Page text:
Old Guy Photography

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It May Have Seemed Like A Good Idea …

Vulture-1It may have seemed like a good idea at the time … to lay out in the middle of the back-forty, appearing to be dead, for the sake of taking photographs of Black Vultures when they came down to investigate a potential meal. Well … it did seem a logical way to get the large birds down close enough to get in the “Awesome” detail capture range. They did have the habit of flying in circles high above the reach of a 300mm lens.

And, if they actually landed, I mean actually landed, I would be able to obtain a series of the much vaulted up-close-and-personal photographs. The possible frames, baring the possibility of extremely numerous physical injuries requiring hospitalization visited upon myself, would be unbelievable.

Or …it seemed to be a logical train of thought, in the same vein, to use the same lying in wait technique to take unusual photographs of small birds getting their sunflower seeds directly from the source. Two purposes achieved for the price of one.

Well . . . so much for logic . . .

It would seem that lying out in the back-forty looking dead only attracts the attention of my Sweetheart, and the local city police or County Sheriffs Deputies. This is especially true if someone calls in and reports you lying dead and being a public eyesore or annoyance. This is not a desirable thing to strive for or accidentally accomplish. There is not a abundance of what you would call “Sense Of Humor” with those type of public officials who answer such calls.

All-in-all …  it boils down to be another instance of pushing outward the boundaries of self- humiliation and severe public embarrassment.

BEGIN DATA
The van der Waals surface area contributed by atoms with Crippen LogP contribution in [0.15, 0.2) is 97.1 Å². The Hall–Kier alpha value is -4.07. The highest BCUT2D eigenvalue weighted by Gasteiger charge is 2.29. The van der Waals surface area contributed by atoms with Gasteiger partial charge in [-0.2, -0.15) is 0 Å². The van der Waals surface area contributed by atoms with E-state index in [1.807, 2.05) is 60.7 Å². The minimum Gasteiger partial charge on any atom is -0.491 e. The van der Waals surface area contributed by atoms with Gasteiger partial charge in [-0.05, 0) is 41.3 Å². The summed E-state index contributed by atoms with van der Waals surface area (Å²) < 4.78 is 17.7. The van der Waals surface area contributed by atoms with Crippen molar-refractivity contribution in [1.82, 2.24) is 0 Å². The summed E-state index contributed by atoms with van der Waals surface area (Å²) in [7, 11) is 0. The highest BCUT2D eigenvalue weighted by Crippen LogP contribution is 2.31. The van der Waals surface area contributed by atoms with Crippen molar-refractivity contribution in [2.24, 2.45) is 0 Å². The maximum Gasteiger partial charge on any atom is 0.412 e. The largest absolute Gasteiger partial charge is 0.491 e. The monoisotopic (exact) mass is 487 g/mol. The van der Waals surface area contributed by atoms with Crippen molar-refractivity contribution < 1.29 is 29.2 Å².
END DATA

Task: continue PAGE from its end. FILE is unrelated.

So, for me at this time, there is an “unattainable” photograph. That in a way is a good thing to know. You need to know your boundaries and limitations. And, experience has just taught me that a logical train of thought can, and will given the opportunity, often lead you astray. It will happen. This is especially true when you see the world in frames and few obstacles cannot be climbed or overcome.

l guess my dear Sweetheart was right all along when she expressed stern concerns about my back forty shooting schedule. And . . . I suppose that one of these days I will have to listen closer to her advice. She has that common sense gift that women have and I haven’t, despite my efforts, been able to get my hands on … but … just down the road …

Next Week … Something Interesting or something current …


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Guest Blogger … Cousin Gene … Riding The Trail …

Here it is the 11th of November, 2014, and along comes Guest Bloggist Edition #3. Riding the Trail

One of my favorite activities, for enjoyment and exercise, is riding my bicycle. I am more of a recreational rider as oppose to serious riding. I do not go for long rides, on the road, as some people may. When riding, I wear comfortable shorts, my shoes of choice (New Balance), and a bright-colored shirt of some type. That gives the drivers that I encounter an easier target. I have on a bike helmet, bike gloves, sunglasses, and a generous helping of sun block. Water is a must, so it comes along. My bike has 21 speeds, of which I use about six of them. It is a hybrid, rather a cross between off-road and road bikes.

Cousin Gene

Cousin Gene

When I ride around my neighborhood, it is usually for an hour. I take a few laps around the neighborhood circle (just under two-mile per lap) and then finish the hour riding around the various paths. My neighborhood connects with two others to form a ?village.? Each of the three neighborhoods has its own path system, so I will ride around all three to complete my hour.